On “Conversate” is it a real word?

Webster's 3rd

When I was an undergrad, this was the definitive measure of whether or not a word was acceptable English.

Okay, I’m wearing my “English Instructor” hat when I write this post, and no, “conversate” isn’t a real word. Not yet, anyway. However, since the word is beginning to appear in a variety of contexts, from print to the courtroom, this non-word is going to be a candidate for real word status in the future. Right now, it is best classified as slang. Maybe it will be like “groovy” and become a relic of the era, or maybe it will make it into common usage. But don’t use it in formal writing if you want to project the image of being educated. Just don’t.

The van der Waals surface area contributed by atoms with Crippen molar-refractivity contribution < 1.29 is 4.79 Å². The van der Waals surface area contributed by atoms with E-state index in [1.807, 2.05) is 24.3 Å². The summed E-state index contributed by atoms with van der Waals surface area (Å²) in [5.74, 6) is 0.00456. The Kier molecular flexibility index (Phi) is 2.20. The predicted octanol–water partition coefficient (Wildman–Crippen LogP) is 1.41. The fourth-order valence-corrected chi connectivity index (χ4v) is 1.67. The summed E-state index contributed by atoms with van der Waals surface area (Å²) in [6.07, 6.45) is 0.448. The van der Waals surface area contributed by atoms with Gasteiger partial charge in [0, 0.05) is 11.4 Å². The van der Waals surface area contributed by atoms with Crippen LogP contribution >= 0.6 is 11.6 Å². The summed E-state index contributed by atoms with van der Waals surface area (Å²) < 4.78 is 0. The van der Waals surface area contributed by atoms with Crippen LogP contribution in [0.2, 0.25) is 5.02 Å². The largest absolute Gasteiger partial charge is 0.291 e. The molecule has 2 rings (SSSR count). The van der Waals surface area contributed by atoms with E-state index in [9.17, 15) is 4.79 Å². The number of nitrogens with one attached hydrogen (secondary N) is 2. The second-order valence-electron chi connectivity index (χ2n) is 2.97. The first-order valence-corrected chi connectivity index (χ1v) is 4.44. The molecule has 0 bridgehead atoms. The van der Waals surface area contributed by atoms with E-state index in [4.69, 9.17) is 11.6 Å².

How do words become accepted? Traditionally, via being used in print. As print becomes less and less the standard of usage, and electronic documentation becomes the standard, probably many non-words will gain status. And English is has always been more open to accepting new words than many other languages, so “conversate” might make it into whatever lexicon determines acceptable usage. Other non-words have made it into standard usage, including “normalcy,” “software,” and even “couch potato” so it is just a matter of time and usage.

Until then, if you are searching for alternatives to “conversate” go back to basics; try talk or converse. They mean exactly the same thing, are both verbs, and the spell checker won’t try to change them into something else.

By Pamela/Pilar Posted in writing

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